Monday, October 29, 2012

From Farmer's Market to Macy's

Interview with Kathleen Escamilla-Hernandez

By Kathryn Gordon and Jeff Yoskowitz of

Kathryn:  Hi Kathleen, you’ve come a long ways since you started at ICE (Institute of Culinary Education) as my student 2 ½ years ago!   We’re very excited. Is it true you just got your first purchase order to sell your Cocoamains macarons at the Macy’s flagship store in Manhattan?

Kathleen:   Yes!  It was interesting to be in the negotiations with such a large customer.  Prior to this, I was selling my macarons and other baked goods at a farmers’ market!   I loved the farm market and meeting my customers directly – but this is a fantastic next step for my business. I do plan though, to continue selling at the farmer’s market in the spring.

Jeff:  You began at a farmer’s market in NJ earlier this year. Can you talk about that process?

Kathleen:  The farmer’s market debut allowed me to pull together my business structure.  When I first started at ICE, I was looking to do something in baking that was creative since I formerly designed children’s wear.   I didn't know precisely what I wanted to do, but I loved pastry and it was a creative outlet from the stress of my former career.  The opportunity to sell on weekends at the farmer’s market came along, and I took the plunge.  I also started to do some dessert catering.   It helps to have a supportive husband, who is also a graphic designer!  At first, I wasn't sure what would sell and I offered pound cakes, madeleines and macarons.  The macarons sold out immediately! 

Process wise, I had to file my LLC, get a trademark, have the website developed, do my Serv Safe certification (which you can do entirely online through -- it’s very interesting!), obtain general liability insurance, complete the mandatory paperwork to sell at a farmer’s market, find a commercial kitchen to work in, develop my macaron formula, flavors and prices, buy a tent, and create signage, flyers and business cards!  At that point, I didn’t yet need packaging.  

All summer, I was baking all night, working from 4 am to 2 pm for my regular job, and getting 4 hours sleep.   However, it was a fantastic way to work out the kinks, make money, allow clientele to get to know my product and also allow me to get feedback on my product.

A friend of mine said:  "You don't go to the farmer’s market to make money - you go to promote your product."  But I told him you go to do both or else why bother going if you don't make money?

Jeff:  When do you launch at Macy’s?

Kathleen:  We just opened at Macy’s Cucina and Co. earlier this week.  We gave away free macarons from 11 am until 2 pm!

Currently I am working on my display case – I can create whatever I want in terms of macaron cakes, gift baskets, etc.  It’s a lot of fun.  I like figuring out how to make lacquered display macarons look as realistic and beautiful as the edible ones!

Kathryn:  Originally the Macy’s Department Buyer for Cucina and Co. wanted you to just have fresh, loose “grab and go” macarons available for purchase out of their refrigerated case?  

Kathleen:  Yes, but then a Macy’s Vice President decided that he wanted to offer gift boxes.  There was a bit of going back and forth.  We decided to do both, and now, my custom boxes are being created.  When we open, there will be 2 sizes of macarons available in 8 flavors:  large and Cocoamain’s mini Mac Poppers!  Pre-packaged Cocoamains gift boxes will be available for the holidays which is great, because a lot of people shop at Macy’s and it’s located so conveniently to Penn Station that commuters can pop in and pick up a present!  We’re all hoping that the eye-catching appeal of macarons will do the trick!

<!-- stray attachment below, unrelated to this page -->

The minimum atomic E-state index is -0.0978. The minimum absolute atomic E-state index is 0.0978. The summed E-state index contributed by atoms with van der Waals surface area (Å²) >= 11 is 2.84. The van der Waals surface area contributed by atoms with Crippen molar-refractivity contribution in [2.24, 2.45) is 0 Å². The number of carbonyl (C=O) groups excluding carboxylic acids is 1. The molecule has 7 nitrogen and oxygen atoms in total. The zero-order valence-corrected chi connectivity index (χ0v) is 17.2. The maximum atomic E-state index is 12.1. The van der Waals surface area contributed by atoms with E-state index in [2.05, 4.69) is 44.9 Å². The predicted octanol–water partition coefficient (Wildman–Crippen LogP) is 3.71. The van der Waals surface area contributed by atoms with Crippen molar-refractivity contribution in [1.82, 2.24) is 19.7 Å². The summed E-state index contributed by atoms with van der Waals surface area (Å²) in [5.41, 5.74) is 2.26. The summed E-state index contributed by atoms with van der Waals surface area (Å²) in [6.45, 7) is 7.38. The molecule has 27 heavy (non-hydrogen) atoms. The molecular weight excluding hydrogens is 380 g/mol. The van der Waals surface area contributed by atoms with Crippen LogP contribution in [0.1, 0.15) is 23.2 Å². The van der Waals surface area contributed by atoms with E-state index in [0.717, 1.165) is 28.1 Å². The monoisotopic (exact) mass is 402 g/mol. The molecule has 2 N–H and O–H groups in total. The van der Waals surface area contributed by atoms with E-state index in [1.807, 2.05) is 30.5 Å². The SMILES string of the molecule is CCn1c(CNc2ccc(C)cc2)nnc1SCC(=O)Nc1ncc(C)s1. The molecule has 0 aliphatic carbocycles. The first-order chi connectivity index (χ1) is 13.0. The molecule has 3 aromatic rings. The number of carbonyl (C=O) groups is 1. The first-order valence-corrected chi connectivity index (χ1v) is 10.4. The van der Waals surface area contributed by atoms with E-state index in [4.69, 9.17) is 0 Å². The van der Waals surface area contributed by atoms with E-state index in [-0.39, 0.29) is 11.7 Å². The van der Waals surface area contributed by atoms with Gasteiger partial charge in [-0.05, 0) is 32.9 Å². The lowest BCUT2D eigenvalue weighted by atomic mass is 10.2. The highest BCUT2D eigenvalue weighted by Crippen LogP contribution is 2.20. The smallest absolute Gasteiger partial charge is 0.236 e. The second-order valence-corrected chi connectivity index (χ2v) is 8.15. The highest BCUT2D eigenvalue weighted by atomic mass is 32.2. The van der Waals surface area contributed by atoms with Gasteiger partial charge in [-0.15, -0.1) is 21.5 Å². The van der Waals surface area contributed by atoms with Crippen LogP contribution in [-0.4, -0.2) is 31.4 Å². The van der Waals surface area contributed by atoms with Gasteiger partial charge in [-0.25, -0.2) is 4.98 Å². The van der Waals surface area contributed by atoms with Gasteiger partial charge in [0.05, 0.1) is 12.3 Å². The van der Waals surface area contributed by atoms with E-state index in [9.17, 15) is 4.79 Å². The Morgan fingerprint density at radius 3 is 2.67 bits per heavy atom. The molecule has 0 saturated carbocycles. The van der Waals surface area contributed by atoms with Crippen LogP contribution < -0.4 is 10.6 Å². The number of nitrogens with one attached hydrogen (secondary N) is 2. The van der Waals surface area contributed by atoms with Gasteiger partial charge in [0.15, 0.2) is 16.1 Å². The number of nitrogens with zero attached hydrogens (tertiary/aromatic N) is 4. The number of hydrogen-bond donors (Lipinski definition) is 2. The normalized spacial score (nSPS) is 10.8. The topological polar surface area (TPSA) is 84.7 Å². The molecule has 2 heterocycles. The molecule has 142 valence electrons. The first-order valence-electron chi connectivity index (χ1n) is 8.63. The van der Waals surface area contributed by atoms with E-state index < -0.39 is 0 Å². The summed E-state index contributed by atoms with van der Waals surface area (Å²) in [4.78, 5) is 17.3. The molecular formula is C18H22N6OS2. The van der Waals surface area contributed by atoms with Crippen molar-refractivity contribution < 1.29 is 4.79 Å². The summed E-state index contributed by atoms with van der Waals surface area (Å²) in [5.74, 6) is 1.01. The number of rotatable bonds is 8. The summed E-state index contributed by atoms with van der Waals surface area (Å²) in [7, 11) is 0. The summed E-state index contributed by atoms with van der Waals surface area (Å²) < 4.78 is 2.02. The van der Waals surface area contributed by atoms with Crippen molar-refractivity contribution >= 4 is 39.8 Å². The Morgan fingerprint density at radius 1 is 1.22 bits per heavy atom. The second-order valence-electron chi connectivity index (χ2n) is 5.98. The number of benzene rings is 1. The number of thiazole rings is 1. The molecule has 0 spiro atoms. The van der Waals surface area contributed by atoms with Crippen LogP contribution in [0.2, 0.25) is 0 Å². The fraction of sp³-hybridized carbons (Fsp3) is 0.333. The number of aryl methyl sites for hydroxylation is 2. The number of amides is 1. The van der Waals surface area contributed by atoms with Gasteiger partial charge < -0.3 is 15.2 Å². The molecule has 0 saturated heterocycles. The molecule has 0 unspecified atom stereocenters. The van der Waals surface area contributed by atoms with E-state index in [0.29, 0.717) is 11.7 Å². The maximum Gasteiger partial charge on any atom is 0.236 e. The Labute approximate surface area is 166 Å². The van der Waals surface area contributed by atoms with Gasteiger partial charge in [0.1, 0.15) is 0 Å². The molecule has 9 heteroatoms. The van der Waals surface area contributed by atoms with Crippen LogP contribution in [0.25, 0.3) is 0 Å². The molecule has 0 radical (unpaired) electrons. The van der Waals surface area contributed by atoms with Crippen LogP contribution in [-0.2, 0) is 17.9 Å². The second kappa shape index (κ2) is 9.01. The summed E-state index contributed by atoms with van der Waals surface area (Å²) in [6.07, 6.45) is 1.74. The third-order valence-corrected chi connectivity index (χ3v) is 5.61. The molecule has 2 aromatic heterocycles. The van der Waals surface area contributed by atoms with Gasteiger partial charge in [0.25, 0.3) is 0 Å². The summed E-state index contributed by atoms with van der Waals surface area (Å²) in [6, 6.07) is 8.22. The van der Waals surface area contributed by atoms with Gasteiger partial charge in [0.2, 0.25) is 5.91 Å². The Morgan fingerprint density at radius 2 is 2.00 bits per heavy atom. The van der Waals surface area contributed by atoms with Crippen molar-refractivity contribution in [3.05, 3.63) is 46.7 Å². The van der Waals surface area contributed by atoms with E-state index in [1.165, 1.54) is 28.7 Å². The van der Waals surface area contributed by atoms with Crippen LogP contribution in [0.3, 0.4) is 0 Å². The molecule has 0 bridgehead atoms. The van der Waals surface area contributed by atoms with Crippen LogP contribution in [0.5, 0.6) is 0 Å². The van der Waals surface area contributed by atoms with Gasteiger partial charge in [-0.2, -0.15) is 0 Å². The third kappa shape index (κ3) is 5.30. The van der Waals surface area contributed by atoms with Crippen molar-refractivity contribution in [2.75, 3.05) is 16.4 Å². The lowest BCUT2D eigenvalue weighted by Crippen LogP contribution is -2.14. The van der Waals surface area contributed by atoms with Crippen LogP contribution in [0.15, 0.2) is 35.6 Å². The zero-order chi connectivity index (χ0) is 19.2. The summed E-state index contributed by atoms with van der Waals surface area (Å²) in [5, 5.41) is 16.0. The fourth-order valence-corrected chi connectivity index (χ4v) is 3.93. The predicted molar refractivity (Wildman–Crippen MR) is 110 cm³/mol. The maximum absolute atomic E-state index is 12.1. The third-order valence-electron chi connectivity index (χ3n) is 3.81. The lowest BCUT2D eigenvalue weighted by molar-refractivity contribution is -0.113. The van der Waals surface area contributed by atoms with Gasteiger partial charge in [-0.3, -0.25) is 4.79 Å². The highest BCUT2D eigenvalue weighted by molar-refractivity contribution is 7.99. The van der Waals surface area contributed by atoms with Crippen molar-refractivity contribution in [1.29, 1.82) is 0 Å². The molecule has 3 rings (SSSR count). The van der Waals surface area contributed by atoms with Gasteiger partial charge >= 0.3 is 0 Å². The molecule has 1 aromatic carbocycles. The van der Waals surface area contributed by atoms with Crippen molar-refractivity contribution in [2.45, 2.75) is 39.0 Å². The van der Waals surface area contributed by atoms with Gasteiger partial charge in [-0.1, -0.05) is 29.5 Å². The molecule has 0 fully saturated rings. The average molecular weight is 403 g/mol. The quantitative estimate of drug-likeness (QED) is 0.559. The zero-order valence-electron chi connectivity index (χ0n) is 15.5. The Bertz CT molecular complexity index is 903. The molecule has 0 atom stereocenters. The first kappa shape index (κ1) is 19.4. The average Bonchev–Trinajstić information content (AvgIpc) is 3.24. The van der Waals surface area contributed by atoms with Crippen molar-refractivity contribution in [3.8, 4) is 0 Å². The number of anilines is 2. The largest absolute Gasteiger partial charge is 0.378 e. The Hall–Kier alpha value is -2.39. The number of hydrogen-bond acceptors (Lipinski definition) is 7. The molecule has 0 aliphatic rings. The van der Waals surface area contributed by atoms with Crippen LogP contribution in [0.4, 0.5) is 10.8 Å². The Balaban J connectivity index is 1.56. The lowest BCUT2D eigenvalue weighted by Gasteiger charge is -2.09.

Jeff:  What makes your macarons different from other macarons, Kathleen? 

Kathleen:  I respond to my feedback from my customers and offer fresh, accessible flavors.  I have some popular standard flavors (5) and will rotate in (3) others seasonally.   For example, the Macy’s buyer mentioned that she would like to attract customers at breakfast time – and I turned around and gave her my cinnamon raisin twist macaron with cream cheese filling.  It’s absolutely delicious, especially with morning coffee!  So I have flavors that appeal throughout the day to consumers.

Cocoamains offers American theme flavors in appealing colors.   Compared to other macaron start ups, my texture is soft and my flavors are “bumped up.”  The large size fits into someone’s palm in an appealing way like the size of a cupcake.  The mini Mac Poppers are cute, and allows someone to sample all the flavors.

JeffKathleen, where do you do your production?

Kathleen:  I was working in one commercial kitchen in NJ but I am switching to a larger, brand new facility that lets me rent time on a monthly basis.  I just signed that contract.  I had outgrown the freezer space in the first kitchen.

Kathryn:  How will you transport your macarons to Macy’s?

Kathleen:  As an approved vendor, we have a wide range of hours we can unload at the loading dock from even as early as 5 am.  I plan to arrive early to avoid city traffic, and will be able to bring the macarons straight from my commercial kitchen facility up to the refrigerated case at Macy’s Cucina and Co.  

Kathryn:  What’s one of the biggest lessons you learnt between finishing at ICE as a pastry & baking student and becoming an entrepreneur?

Kathleen:   When your instructors tell you to practice piping, they mean it!  On my first day of externship at Bouchon Bakery, I piped their signature Bouchons for 12 hours.  I had recently had a carpal tunnel operation and there was nothing like that much piping to bring back my hand strength.  I will be hand piping my own macarons until I can justify a depositor, since I am now so fast at piping!

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